The Latest Erdogan-ISIS Plot against Kurds

On August 24 Turkish-backed Islamists entered Jarablus without any resistance from ISIS. The Turkish pretext was to expel ISIS from Jarablus, but all the signs suggest that the military invasion is in fact directed against Syrian Kurds.

 Each one of Erdogan’s conspiracies against Kurds in Syria and south east Turkey begins with a terrorist attack, supposedly by ISIS, which for some mysterious reason keeps silent, neither claiming nor denying responsibility. Thus, whenever there is a terrorist attack on Kurdish civilians in Turkey, one can bet that a Turkish plan has just begun to unfold.

Here is the scenario this time: on August 20 a Kurdish wedding in a city near the Syrian border was attacked, and we have been told by Turkish officials that the attacker was an ISIS member. ISIS did not respond to this allegation one way or the other, like all the past cases of terrorist attacks in Turkey for which ISIS has been blamed. However, ultranationalists carrying Turkish flags and shouting “Allah u Akbar” attacked the Kurdish mourners who were trying to bury dozens of victims, most of whom were children. The aftermath followed a similar pattern to that of other terrorist attacks on Kurds for which Ankara has blamed ISIS.

In spite of the mounting evidence of Ankara’s support for and collaboration with ISIS, Erdogan would have us believe that the latest Turkish military invasion in Syria was launched with the express purpose of expelling ISIS from Jarablus. It is obvious that the preparations for the invasion were not the work of a couple of days. In addition to the ten Turkish tanks and special forces that took part in the invasion, more than 5,000 heavily armed Turkman and Arab Islamists were involved.

The bottom line is that, contrary to what Joe Biden has been told, the Turkish invasion has nothing to do with expelling ISIS from Jarablus. If anything, Ankara’s aim was to protect Islamists including ISIS from the People’s Protection Units (YPG) and Women’s Protection Units (YPJ). Since the liberation of Manbij, the YPG, YPJ, and their allies in the Syrian Democratic Forces have been advancing quickly to Jarablus, which is exactly why Turkey decided to make a move.

Turkey had more than two years to “expel” ISIS. Why is that Erdogan has only now chosen to actively address the “threat” of ISIS? Also, is it not strange that ISIS withdrew from Jarablus without fighting, enabling (other) Turkish-backed Islamists to take complete control of the city within hours of the beginning of the operation? ISIS has never withdrawn from any town without first putting up a furious fight.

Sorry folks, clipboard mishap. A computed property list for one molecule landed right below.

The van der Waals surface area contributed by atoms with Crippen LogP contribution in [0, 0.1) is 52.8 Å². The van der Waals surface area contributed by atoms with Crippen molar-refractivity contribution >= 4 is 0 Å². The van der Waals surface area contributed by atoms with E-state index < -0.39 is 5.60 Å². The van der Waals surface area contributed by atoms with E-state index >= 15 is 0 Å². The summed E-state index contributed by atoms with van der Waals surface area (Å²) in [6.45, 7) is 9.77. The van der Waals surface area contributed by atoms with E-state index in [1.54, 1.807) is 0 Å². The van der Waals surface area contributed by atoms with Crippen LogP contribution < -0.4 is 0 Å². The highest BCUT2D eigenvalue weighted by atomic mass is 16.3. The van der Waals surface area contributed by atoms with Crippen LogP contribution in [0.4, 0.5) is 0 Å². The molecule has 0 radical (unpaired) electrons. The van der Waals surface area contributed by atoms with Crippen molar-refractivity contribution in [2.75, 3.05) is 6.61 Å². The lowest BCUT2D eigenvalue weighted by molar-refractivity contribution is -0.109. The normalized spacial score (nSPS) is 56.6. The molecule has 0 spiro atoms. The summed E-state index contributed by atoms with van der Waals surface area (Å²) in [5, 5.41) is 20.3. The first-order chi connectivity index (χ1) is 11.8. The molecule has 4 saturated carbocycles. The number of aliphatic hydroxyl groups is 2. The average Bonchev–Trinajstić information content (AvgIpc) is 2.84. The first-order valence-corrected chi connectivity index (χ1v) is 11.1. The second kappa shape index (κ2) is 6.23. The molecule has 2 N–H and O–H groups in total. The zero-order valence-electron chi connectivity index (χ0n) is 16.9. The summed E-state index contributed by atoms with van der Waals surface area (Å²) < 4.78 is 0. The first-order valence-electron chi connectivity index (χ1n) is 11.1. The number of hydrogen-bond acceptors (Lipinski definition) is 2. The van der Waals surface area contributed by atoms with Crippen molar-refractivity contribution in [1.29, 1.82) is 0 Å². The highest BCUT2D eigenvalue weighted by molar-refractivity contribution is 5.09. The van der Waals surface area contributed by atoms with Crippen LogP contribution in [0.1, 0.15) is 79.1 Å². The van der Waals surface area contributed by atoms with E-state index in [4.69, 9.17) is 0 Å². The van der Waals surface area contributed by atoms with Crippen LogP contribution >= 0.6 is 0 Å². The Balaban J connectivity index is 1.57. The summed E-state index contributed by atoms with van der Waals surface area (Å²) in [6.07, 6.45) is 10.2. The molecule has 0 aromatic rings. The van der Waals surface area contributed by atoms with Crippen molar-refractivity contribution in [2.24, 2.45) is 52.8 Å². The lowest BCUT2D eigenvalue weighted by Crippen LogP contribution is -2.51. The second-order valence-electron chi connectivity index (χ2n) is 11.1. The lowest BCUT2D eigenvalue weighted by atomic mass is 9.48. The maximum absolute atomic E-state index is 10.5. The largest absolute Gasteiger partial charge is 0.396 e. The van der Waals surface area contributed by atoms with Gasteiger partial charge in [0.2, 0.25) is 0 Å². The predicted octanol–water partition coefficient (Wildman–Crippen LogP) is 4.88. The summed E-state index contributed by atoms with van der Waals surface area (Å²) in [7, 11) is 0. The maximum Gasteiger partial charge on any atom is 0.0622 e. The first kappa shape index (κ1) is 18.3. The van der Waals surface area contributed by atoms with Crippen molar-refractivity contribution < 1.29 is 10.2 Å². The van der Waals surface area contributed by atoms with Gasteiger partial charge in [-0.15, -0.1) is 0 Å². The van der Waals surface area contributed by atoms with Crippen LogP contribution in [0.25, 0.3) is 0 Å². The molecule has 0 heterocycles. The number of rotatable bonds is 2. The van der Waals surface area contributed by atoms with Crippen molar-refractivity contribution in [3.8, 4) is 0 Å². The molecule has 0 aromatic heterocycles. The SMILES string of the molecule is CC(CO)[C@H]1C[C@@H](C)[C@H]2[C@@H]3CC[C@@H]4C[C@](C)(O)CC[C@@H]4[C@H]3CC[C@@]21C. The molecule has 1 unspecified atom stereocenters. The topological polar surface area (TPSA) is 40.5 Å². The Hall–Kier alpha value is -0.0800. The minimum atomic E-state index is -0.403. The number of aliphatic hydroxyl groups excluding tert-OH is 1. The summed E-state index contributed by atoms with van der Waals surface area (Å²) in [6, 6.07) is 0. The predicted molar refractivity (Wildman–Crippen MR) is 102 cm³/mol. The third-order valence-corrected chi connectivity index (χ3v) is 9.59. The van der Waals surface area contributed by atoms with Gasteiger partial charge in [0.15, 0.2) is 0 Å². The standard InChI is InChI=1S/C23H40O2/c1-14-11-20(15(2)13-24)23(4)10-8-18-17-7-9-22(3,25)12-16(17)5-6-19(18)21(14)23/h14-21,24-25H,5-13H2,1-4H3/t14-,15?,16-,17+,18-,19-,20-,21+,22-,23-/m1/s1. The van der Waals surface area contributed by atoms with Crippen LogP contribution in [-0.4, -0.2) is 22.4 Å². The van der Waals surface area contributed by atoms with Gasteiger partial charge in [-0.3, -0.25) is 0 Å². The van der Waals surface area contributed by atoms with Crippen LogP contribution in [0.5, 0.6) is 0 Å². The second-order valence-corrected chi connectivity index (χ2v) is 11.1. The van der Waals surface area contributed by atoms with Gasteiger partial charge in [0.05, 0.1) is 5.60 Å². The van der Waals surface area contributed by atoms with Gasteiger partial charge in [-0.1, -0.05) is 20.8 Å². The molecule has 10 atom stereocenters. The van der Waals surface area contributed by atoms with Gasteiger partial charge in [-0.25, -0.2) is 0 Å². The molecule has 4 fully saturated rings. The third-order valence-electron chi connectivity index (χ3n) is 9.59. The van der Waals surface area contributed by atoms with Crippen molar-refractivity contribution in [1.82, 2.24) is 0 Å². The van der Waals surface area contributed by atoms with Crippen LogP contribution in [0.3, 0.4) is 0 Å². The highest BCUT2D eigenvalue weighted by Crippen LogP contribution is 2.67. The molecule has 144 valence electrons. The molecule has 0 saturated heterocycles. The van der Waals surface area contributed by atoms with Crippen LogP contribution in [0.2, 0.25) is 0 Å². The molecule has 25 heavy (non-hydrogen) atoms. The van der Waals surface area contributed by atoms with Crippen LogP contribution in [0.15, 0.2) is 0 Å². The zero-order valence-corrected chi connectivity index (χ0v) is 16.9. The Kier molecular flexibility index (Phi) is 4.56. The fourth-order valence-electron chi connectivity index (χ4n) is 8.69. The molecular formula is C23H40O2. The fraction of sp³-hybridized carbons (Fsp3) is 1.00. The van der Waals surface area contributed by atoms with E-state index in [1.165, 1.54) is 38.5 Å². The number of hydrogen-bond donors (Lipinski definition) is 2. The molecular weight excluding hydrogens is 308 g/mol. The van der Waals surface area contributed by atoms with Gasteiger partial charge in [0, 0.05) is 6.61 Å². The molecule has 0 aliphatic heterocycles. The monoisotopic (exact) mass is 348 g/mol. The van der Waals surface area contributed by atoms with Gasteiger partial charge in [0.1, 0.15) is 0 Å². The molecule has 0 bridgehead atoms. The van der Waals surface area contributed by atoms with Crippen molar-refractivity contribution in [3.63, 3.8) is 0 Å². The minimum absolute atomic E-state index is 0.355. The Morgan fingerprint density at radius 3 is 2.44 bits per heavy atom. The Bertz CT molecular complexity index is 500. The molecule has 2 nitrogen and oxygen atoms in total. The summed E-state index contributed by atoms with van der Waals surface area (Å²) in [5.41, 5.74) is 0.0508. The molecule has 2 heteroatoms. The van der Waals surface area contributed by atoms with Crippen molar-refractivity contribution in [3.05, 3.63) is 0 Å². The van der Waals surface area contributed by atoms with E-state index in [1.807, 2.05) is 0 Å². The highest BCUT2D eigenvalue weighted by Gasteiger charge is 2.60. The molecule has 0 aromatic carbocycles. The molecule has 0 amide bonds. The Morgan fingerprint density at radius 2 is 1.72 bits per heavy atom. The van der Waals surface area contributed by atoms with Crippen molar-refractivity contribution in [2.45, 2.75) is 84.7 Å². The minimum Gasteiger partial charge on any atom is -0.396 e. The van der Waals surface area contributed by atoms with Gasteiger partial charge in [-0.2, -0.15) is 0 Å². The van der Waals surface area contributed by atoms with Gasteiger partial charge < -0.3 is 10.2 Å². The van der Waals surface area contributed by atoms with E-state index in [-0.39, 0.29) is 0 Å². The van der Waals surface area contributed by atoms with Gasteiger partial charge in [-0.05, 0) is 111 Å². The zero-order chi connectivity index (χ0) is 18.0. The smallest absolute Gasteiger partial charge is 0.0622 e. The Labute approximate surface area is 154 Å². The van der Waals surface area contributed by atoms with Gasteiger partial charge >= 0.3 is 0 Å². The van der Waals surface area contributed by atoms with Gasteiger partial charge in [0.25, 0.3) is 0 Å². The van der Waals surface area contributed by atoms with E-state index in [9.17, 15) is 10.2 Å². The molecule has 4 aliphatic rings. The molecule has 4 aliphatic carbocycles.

Once again, the signs speak to this invasion being yet another manifestation of the strategic alliance between Turkey and ISIS to deceive the world. Erdogan’s regime repeatedly warned Kurds not to advance to Jarablus and even called the Euphrates a “red line” after Kurdish forces liberated Kobane despite Erdogan’s support for ISIS in the fight for that city. It is very telling that Erdogan chose to call his military intervention Euphrates Shield; ISIS had been entrenched on the west side of the Euphrates for more than two years and Kurds were primed to change that reality.

To make things worse, Biden, deceived by another Turkish maneuver, has not hesitated to deny support to Kurdish forces west of the Euphrates, in spite of those same forces having been referred to again and again as the “best ally on ground” in the war against ISIS.

Turkey has been busy expanding its alliances in the region, including those with countries such as Russia and Iran. Meanwhile, Al-Assad’s recent aggression in Hasaka and Ankara’s friendly language towards Damascus signal that Al-Assad is also included in Turkey’s new circle of trust.

f there is one thing Turkey, Iran, Iraq, and Syria have always agreed on it is their absolute hostility towards any Kurdish political sovereignty. Everyone knows it is perhaps too late to stop Iraqi Kurds from declaring their own state, so Erdogan has been actively using Barzani to further his anti-Kurdish politics in both Turkey and Syria. Erdogan knows very well that the only way to effectively break the Kurdish spirit is to secure a Kurdish ally, and Barzani has been playing that role for years in opposition to the progressive liberation movement in both Northern Kurdistan, in Turkey, and Western Kurdistan, in Syria.  

The Islamists who entered Syria from Turkey today will open a new front against Kurds. Jarablus is just the entrance point. The goal is all of Rojava. Of course, Kurds will not give up easily, but being under an embargo from all sides and without American or Russian support, the rest of the story will prove to be awfully familiar: once again Kurds have been betrayed and left to be torn apart by their colonizers. This tragic cycle has been reoccurring since the emergence of the first Kurdish liberation movements in the early 20th century immediately after the division of Kurdistan among its new colonizers.